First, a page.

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An Overview of Condominium Master Insurance

You may already be familiar with the ins and outs of master insurance policies if you manage condos. But, if you’re getting into the game for the first time, learning about these policies and what they cover is important. The same goes for individuals interested in buying a condo unit or those who already own one. Master policies include a few coverage limits and don’t exempt individual unit owners from taking out their own policies. Let’s look at what master condo policies cover below. 

Master Policies Cover Common Areas

In a nutshell, master condo insurance policies cover the building itself and any shared or common areas. These areas can include swimming pools, landscaping like shared greenbelts, and on-site fitness centers. Master condo policies also protect a homeowners’ association from loss and lawsuits. Say a visitor trips and falls in the parking lot and threatens to sue the association for their medical bills. The master policy would cover the visitor’s expenses up to the policy’s coverage limits. 

Condo associations are typically looking for master condo insurance classified as “bare walls-in” or “all-in.” Unit owners need to know what type of policy their association has because it will impact what coverage they’ll need for their homes. A “bare walls-in” policy covers the common areas and the building’s structure but stops at the plumbing and drywall. However, an “all-in” master policy will cover fixtures and installations within individual units. This coverage may extend to appliances, such as stoves and dishwashers.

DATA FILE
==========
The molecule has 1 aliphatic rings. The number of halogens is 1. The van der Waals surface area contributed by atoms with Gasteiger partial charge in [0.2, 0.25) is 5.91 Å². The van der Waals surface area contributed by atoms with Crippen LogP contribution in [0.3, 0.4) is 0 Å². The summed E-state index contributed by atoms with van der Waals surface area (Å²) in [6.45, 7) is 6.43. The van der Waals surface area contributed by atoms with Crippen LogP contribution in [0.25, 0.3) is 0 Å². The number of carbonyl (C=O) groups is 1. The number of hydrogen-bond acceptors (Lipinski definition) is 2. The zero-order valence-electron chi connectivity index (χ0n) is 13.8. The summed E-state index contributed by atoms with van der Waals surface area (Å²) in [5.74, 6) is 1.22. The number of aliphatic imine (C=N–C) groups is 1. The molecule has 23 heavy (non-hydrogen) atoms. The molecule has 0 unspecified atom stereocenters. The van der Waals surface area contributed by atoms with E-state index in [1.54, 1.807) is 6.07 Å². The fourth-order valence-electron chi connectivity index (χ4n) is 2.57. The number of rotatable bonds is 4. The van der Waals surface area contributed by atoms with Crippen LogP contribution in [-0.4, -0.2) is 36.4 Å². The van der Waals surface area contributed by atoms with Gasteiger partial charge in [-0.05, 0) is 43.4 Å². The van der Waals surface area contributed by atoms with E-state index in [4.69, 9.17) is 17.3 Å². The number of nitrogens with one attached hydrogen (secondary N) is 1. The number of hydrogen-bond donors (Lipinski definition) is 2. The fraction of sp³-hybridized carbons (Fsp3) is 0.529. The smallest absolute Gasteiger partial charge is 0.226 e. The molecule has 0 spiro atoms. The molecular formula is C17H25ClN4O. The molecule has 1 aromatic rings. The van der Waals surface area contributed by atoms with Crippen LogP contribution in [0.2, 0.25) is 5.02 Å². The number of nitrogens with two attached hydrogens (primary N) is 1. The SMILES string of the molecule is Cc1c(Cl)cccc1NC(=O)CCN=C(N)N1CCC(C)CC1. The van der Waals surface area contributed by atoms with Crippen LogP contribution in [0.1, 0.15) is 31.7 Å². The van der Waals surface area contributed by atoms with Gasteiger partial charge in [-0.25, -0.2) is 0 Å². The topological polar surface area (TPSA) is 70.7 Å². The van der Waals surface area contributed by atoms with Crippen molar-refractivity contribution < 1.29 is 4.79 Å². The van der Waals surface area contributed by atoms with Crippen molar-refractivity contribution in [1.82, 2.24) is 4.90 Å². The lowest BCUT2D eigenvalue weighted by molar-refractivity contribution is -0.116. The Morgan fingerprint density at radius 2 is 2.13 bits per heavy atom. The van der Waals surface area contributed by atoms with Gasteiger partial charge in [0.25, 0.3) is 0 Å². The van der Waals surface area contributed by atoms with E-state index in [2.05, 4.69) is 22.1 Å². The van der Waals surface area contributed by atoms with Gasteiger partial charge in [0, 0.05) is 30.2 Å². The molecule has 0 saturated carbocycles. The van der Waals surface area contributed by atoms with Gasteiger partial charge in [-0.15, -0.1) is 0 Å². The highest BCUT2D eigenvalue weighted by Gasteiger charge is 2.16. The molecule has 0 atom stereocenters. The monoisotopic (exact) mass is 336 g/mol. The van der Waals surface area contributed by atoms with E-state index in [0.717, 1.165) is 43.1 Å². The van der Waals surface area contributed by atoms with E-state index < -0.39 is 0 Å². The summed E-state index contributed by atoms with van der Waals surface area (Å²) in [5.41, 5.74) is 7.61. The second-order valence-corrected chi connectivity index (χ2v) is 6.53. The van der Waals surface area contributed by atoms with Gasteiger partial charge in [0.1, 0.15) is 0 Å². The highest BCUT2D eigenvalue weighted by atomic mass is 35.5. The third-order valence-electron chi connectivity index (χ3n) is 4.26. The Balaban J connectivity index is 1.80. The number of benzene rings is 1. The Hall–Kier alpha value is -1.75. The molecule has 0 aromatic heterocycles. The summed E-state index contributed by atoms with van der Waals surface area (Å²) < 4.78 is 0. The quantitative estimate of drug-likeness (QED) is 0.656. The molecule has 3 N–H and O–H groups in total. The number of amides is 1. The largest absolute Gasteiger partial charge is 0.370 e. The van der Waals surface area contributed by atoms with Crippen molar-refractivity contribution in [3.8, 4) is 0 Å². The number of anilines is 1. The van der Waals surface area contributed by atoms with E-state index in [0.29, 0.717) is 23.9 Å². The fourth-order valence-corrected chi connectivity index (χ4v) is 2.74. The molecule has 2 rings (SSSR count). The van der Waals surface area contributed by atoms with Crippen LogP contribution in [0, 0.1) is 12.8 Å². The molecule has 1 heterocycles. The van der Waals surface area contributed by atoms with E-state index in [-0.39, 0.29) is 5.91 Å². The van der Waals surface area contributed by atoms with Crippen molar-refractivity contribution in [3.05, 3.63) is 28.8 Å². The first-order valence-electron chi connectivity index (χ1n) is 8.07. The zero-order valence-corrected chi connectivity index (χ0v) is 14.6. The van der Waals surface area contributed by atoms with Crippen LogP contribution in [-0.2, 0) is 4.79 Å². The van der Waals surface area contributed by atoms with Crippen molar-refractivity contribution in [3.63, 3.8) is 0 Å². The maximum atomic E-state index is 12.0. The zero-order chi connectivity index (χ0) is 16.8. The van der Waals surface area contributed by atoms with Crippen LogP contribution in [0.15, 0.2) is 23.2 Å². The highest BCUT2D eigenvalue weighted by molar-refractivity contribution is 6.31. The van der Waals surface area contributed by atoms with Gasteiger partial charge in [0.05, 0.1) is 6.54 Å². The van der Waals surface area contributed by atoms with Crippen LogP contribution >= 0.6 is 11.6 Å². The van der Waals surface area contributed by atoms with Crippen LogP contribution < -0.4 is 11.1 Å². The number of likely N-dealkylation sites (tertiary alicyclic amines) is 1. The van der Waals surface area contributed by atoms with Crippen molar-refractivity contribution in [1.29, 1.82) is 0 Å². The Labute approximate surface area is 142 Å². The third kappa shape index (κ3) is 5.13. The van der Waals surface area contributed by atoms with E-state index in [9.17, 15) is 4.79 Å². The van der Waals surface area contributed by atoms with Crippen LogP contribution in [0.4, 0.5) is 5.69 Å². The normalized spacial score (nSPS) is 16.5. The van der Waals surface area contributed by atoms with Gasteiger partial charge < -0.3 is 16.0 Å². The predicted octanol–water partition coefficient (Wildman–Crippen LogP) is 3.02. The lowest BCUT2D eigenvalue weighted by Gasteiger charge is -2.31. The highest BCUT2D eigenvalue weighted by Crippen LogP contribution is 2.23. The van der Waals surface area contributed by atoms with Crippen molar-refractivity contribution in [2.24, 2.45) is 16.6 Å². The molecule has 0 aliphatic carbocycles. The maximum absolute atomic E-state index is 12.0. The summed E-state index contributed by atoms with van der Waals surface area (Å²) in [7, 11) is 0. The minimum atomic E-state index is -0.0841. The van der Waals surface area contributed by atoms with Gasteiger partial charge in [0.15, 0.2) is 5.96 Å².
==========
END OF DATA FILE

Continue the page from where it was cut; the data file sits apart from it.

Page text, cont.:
HOA Dues Cover the Cost of Master Policies

Homeowners’ associations, or HOAs, might send a monthly check to the insurance carrier to maintain master policy coverage. However, HOAs collect dues from condo owners each month or quarter that pay for the master policy. Therefore, each unit owner is paying for the policy in smaller or proportionate amounts.

Say a master policy premium costs $3,000 a year for a condo building with four units. This comes to $250 a month, which ends up being $62.50 per condo owner. The building’s HOA assessments for each owner are $200 a month. Around $63 of those dues help pay for the master policy while the remaining funds go toward other costs, such as common area maintenance.

Condo Owners Need Separate Unit Policies

Even with “all-in” master policies, condo owners should take out their own coverage. This is known as condo insurance, which covers damage to the interior of the unit and the loss of personal property. A master policy does not protect a condo owner’s belongings, including furniture, clothes, and keepsakes. 

Condo insurance may also cover interior water damage from leaks, depending on the cause. Say someone leaves a faucet running by mistake, and water overflows onto the floor, damaging the flooring. That owner would need to file a claim against their individual policy to pay for the cost of ripping up the floor and replacing it. Individual condo insurance policies will also cover break-ins and the theft or destruction of personal property.    

Buying a condo can be an attractive option for those who want the benefits of homeownership without all the maintenance and risks. However, unit owners will contribute to the costs of master and individual condo insurance policies. While master policies cover damage and loss to the building and common areas, individual policies protect personal belongings and the inside of each unit.

Marco Polo
Marco Polo is the admin of sparebusiness.com. He is dedicated to provide informative news about all kind of business, finance, technology, digital marketing, real estate etc.
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